Poster illustration by Justin Longoz.


M: Your goals against average (GAA) has been improving consistently month to month of this shortened season. We talk about the Canucks being a typically slow starting team and now that you’re starting to roll, what kind of momentum are you carrying into playoffs?


CS: It’s a good thing. We’re heading in the right direction. I’d rather us be hitting our stride and playing well this time of year as opposed to the first month of the season. In the shortened season, all the games count and we had to be sharp to start the year. It’s good to get on a roll like this and be playing the way we want to play. There have still been stretches where we’ve had a lot of injuries and not been able to play the way we’d hoped to, but I think we’re really settling into our lineup and our role and the style of play we want to engage in and you’re seeing results.


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M: Before you sat out with the flu, you were on a 9-2 winning streak going back to March. I imagine your growing confidence is one reason for your strong play, but what does it mean for you to now be solidly the Canucks No. 1 goaltender?


CS: It’s a good feeling. It’s something I’ve been striving for and trying to become ever since I was drafted by them almost nine years ago now.


M: How did you cushion your disappointment at the start of the season when the No. 1 spot was not exclusively yours?


CS: I don’t think there was disappointment. I think anywhere you play you need to earn the job, you can’t just be given the title and then go out and not play well and expect to maintain your job. That’s why this is the National Hockey League. Someone is always trying to take your job. They’re always looking for guys who can play better than you can. If I wasn’t playing well enough to earn the role exclusively, then that’s on me—it was up to me to be better and play better— nobody else.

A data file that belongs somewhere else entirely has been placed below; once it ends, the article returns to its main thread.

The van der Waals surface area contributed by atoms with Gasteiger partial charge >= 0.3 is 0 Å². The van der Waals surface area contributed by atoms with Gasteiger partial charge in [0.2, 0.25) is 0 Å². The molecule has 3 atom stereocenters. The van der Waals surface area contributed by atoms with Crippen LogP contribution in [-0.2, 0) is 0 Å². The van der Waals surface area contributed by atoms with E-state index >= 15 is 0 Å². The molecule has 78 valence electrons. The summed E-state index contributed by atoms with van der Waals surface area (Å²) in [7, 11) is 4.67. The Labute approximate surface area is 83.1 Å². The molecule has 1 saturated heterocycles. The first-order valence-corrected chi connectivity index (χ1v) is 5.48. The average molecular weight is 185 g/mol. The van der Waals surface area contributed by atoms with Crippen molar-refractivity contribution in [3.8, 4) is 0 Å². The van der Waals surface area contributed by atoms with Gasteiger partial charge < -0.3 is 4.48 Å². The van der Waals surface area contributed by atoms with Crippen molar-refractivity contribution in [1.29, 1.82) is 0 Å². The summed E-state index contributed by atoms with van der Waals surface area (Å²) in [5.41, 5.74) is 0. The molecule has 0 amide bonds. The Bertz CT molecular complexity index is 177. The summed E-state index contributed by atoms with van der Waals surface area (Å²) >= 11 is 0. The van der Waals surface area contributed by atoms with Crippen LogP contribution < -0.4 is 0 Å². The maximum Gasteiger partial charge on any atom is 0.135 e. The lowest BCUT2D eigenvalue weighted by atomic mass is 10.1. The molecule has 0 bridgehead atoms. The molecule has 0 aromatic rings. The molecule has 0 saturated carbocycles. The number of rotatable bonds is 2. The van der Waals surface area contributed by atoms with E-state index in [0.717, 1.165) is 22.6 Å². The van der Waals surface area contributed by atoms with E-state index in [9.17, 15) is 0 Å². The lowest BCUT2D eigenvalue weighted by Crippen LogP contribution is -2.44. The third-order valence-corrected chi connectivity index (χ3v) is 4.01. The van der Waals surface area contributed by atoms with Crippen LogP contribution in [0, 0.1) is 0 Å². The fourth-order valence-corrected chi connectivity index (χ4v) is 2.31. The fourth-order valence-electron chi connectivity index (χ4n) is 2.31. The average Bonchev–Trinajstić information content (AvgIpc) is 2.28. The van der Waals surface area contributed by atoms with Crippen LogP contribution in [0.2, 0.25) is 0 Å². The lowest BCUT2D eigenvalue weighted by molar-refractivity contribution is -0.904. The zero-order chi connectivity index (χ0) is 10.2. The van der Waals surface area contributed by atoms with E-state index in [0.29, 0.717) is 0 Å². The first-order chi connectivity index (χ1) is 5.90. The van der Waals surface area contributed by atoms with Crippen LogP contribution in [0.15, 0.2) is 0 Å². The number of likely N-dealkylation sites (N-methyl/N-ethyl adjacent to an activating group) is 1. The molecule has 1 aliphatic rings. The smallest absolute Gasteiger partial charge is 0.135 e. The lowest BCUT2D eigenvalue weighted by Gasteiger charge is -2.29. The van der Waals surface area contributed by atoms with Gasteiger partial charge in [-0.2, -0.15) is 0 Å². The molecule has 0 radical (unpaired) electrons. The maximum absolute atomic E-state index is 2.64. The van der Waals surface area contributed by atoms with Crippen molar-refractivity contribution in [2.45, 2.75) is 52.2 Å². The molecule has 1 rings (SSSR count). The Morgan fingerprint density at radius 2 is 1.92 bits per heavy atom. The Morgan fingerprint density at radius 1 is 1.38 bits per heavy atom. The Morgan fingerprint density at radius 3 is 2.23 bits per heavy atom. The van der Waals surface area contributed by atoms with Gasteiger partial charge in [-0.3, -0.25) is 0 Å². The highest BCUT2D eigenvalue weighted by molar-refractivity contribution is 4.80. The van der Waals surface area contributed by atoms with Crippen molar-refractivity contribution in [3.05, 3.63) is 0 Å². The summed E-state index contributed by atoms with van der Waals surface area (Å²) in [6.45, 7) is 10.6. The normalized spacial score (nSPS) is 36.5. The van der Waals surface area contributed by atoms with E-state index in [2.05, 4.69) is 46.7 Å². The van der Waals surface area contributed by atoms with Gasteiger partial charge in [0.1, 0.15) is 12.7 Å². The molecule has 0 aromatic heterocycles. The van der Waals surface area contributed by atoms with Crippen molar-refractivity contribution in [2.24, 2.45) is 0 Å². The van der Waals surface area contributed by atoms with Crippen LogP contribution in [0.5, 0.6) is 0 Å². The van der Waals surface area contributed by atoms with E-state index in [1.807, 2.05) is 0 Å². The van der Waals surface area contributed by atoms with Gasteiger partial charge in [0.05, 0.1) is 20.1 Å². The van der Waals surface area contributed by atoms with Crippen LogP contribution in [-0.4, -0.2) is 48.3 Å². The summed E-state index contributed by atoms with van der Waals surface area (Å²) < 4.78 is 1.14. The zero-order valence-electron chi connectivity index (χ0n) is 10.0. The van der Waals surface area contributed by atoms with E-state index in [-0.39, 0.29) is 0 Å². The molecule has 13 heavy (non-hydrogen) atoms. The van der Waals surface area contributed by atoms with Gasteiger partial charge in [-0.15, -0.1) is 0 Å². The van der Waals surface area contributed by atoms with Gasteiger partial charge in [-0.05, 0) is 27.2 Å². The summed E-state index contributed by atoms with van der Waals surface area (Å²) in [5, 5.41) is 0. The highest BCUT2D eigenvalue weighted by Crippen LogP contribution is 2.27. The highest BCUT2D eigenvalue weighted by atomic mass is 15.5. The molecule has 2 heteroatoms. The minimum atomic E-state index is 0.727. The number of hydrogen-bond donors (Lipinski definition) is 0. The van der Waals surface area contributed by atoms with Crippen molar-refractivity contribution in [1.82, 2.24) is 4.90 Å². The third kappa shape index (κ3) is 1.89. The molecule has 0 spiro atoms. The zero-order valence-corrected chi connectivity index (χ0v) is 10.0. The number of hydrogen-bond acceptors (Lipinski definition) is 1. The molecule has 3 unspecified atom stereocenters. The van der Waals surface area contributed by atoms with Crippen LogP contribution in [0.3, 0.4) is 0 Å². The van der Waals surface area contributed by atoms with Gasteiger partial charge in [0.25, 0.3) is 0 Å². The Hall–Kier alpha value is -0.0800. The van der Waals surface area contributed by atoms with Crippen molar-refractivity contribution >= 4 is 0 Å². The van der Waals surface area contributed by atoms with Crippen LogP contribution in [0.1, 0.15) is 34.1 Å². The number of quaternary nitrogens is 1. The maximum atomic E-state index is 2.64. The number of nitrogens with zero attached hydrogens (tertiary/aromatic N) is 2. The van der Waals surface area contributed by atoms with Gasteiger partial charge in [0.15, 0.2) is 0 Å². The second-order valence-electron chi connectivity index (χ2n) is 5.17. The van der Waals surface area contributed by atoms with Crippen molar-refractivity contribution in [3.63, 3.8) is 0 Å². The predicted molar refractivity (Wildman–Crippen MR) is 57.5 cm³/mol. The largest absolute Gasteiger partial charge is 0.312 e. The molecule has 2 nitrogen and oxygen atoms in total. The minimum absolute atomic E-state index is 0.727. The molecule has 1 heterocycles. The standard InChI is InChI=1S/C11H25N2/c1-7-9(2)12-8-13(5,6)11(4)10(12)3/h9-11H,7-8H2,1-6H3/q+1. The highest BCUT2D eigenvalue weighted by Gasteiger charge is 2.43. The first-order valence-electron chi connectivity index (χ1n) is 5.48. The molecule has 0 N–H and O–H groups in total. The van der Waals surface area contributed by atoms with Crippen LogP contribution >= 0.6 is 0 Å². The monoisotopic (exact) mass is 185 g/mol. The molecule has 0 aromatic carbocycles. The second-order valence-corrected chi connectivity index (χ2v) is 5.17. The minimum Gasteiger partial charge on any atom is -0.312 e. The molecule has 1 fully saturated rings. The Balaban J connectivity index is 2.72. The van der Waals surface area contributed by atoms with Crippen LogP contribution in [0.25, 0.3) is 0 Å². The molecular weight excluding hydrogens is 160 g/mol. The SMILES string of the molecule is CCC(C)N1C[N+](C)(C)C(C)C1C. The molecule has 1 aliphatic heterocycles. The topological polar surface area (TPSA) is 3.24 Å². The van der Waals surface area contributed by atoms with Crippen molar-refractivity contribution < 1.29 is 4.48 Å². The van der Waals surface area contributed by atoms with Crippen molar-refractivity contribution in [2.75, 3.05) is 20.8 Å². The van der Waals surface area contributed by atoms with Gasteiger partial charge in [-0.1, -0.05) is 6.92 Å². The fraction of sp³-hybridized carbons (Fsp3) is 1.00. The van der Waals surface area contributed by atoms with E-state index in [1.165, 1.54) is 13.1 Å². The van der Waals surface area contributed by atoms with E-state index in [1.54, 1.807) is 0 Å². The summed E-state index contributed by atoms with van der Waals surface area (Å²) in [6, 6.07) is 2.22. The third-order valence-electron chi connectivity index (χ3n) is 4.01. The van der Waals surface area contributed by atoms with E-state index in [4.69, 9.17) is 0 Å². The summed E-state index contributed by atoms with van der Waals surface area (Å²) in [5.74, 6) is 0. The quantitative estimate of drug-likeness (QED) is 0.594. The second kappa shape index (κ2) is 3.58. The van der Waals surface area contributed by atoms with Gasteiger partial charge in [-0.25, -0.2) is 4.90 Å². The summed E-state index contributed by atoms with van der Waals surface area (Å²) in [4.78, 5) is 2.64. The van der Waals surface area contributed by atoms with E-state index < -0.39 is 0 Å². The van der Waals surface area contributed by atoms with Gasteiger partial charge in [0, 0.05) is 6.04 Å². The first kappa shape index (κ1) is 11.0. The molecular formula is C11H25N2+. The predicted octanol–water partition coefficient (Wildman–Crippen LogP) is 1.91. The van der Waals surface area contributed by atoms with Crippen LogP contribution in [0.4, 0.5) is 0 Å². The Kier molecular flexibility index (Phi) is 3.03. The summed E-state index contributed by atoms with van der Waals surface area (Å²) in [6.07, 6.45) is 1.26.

M: At the start of the season we were talking about goaltending a lot and it seemed from the outside that it was a competitive and even tense situation, but both you and Luongo made light of this, for example, in a TSN skit. I’d like to know how humour has played a role in your relationship.


CS: We were always pretty easy-going about this whole scenario with each other and we’re pretty laid-back, lighthearted guys. I think Lu [Luonogo] started to reveal more of that side of himself in the past year and that’s usually how he is. He’s very serious about his job and playing hockey but when he’s off the ice, he’s always making jokes and not such obvious humour, which I think makes it even funnier. 


He and I have supported each other, we want the team to succeed whether it’s me or him. We ‘ve come to the conclusion together that we can both get the job done and we trust each other. I think that’s been very important throughout this whole thing and I can’t say enough about him and how good he’s been to me and how much he’s looking out for my best interests, not his own.


M: I think that’s remarkable. Do you think your relationship or bond, if you would call it that, is unique in the NHL?


CS: I’m not sure — I’m not sure how other people would react in this situation. It’s hard to say and I think this is just the way I’ve been raised and the way I’ve been brought up through this organization. It’s, you know, it’s about being humble, being about the team, working hard and getting rewarded.